Interop Report: 10GBASE-T, 10G SFP+, 40G QSFP shows big with new switches

By Kimball Brown and Brad Smith

Interop 2011, now the show to attend for data center switching systems, provided some real eye openers.  Better still, although anyone can see front panel photos on new products’ web sites, LightCounting received permission to show candid, cell phone photos revealing inside the boxes of several  systems—views not often available.   In this report, we also discuss some of our own conclusions about the future of 10GBASE-T, Junipers new QFabric switching architecture, Mellanox’s entry into Ethernet switching, and the future of uplinks for 10GbE switches.

Marvell Solidifies 10GBASE-T market with purchase of Solarflare’s assets

On Monday, May 9, just before Interop opened, Solarflare announced the sale of its 10GBASE-T PHY assets to an unnamed company.  Then, Marvell announced the acquisition of 10GBASE-T Phy assets from an unnamed company.   On Wednesday, May 11, Marvell suddenly announced new 40nm quad and dual port 10GBASE-T chips.  Although Marvell has not made the acquisition public yet, our sources say the deal is done.  Further, HP announced an eight-port 10GBASE-T module for its ProCurve E8200zl switch series using Solarflare’s (now Marvell’s) PHYs.  At the show, we snapped a quick picture of the module (see Figure 1).  This design win for Solarflare undoubtedly helped the sale of the assets, because once a major switching OEM like HP goes through the huge amount of testing and validation in order to bring a product to market, Solarflare has proven that the PHY works in the field.


Figure 1. HP’s ProCurve E8200zl with the 10GBASE-T blade that is based on Solarflare’s PHY

Marvell’s entry into the market greatly legitimizes 10GBASE-T.  While one might consider the sales of Teranetics to PLX and of Solarflare’s assets to Marvell as bad news, these can be viewed positively!  Together, Broadcom and Marvell are the major purveyors of 1000BASE-T PHYs to large switching OEMs such as Cisco, and these two have shipped the majority of the 1GbE chips in the market to date.  We suspect that Cisco wanted both of its two major PHY suppliers to offer 10GBASE-T before it seriously began driving the copper 10GbE standard into the market.  Marvell’s internal effort to develop 10GBASE-T PHYs was undoubtedly underway, the looming availability of the new Romley wave of Intel-based servers, which will offer low cost 10GBASE-T LAN-On-Motherboard (LOM) option cards, pushes Marvell to enter the market quickly.  At the same time, Solarflare decided it could no longer keep up with the 40nm and 28nm silicon node investments needed to succeed long term in the 10GBASE-T PHY market.  Solarflare retained its controller and line card business unit.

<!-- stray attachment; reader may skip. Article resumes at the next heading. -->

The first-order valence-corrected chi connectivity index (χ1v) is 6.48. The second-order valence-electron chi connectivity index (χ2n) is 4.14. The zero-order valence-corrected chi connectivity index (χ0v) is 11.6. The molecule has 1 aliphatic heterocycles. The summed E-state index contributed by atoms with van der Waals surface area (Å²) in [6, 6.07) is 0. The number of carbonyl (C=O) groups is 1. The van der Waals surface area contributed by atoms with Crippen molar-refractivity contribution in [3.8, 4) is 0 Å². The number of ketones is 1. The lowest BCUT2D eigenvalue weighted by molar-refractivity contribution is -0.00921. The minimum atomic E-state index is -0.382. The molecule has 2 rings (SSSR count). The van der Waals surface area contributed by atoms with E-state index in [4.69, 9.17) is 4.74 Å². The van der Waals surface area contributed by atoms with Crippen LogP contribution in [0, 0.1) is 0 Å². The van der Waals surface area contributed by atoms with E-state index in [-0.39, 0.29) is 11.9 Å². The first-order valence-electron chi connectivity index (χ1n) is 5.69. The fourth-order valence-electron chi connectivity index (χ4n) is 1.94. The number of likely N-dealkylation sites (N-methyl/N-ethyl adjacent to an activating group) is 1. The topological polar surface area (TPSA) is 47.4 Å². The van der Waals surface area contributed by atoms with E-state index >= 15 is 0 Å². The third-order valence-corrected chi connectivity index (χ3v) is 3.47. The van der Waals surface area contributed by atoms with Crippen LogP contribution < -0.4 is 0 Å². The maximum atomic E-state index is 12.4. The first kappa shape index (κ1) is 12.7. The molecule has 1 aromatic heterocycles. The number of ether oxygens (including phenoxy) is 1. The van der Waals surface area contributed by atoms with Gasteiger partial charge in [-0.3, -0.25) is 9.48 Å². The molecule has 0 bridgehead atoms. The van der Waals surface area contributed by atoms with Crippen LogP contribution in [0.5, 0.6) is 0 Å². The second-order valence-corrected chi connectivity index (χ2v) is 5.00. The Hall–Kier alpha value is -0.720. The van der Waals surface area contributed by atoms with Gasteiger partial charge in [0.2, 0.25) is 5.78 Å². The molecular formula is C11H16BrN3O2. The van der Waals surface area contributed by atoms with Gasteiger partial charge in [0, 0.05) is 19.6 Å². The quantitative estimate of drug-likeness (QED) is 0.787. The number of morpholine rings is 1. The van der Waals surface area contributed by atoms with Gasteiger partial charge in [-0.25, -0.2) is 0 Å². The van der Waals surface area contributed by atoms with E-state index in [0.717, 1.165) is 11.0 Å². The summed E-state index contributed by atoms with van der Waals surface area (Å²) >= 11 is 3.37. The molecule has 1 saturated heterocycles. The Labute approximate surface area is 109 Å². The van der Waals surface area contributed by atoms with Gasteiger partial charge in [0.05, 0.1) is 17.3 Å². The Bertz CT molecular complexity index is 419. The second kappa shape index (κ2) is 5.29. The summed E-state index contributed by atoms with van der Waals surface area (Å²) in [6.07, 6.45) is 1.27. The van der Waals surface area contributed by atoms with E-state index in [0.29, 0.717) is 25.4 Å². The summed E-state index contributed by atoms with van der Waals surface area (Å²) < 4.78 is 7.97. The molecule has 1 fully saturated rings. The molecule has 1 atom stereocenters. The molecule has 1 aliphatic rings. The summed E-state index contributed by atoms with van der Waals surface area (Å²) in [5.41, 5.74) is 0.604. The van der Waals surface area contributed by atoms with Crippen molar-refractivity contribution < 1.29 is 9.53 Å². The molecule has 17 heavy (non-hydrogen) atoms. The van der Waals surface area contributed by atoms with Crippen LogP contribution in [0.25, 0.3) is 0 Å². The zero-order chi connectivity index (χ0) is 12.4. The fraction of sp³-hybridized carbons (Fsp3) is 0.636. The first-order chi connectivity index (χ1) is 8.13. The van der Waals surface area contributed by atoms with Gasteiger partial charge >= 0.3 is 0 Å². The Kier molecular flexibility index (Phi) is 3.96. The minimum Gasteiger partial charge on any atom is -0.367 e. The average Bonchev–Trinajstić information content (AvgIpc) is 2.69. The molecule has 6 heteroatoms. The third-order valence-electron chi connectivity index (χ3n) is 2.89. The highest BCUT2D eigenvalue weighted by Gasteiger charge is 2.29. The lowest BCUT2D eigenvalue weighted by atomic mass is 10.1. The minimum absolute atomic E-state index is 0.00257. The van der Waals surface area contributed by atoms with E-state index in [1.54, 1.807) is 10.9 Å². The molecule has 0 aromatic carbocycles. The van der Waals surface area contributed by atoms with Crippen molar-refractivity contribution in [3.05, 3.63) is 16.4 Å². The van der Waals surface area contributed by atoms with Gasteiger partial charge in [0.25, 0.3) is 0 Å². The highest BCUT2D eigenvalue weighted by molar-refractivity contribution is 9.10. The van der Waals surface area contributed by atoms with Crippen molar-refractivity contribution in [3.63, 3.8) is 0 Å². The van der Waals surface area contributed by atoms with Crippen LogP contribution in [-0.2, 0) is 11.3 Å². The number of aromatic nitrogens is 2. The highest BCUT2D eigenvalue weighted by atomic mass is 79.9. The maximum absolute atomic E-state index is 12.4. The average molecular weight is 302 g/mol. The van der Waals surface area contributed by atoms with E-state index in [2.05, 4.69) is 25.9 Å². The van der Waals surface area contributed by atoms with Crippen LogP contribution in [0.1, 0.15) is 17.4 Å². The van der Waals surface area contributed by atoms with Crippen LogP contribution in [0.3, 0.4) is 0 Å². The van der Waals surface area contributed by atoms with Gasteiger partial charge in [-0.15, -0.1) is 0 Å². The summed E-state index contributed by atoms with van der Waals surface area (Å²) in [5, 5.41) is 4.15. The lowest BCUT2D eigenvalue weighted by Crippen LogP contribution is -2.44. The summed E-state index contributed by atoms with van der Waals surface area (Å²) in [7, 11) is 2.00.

The end result is that the 10GBASE-T market now has two major semiconductor players that can and will invest in 40nm, the follow-on 28nm silicon nodes, and future versions of the PHY so that large system OEMs can safely invest in implementing switching systems that look to win in the copper 10GbE space.  We expect Cisco and other switch OEMs to be aggressive this fall and winter with new copper 10GbE interfaces.

At Interop, we also saw low-power versions of the 10GBASE-T cards designed to reach only 7m or North-South on the racks and a new version of copper cable called “small-diameter CAT6A.”  Obviously, the fight is quickly brewing in switching and servers for 10GbE implemented in SFP+ optical and direct attach copper and 10GBASE-T with the RJ-45 jack for those wanting CAT6A. 

Juniper’s new QFabric switching architecture could be a boon to transceiver makers

In February, Juniper announced its QFabric switching architecture aimed at collapsing the traditional three-layer network where edge, aggregation, and core switches are replaced with distributed switches (single tier).   This is one more competitive shot at Cisco with a unique product approach.  In time, other switching competitors are sure to follow, and Cisco seems to have responded by hiring one of the key switch design executives away from Juniper!

The two other components of Juniper’ architecture includes a huge box that allows connections to over 6,000 ports and a management device that keeps track of the network.  The architecture centers on these three components:

        1. The QF/Node (middle tray in Figure 2) acts as the distributed decision engine of the fabric.

        2. The QF/Interconnect (the big box at the bottom in Figure 2) is the high speed transport device.

         3. The QF/Director (on the top tray in the figure) delivers a common window, controlling all devices as one.

Figure 2. The three components of Juniper’s QFabric architecture.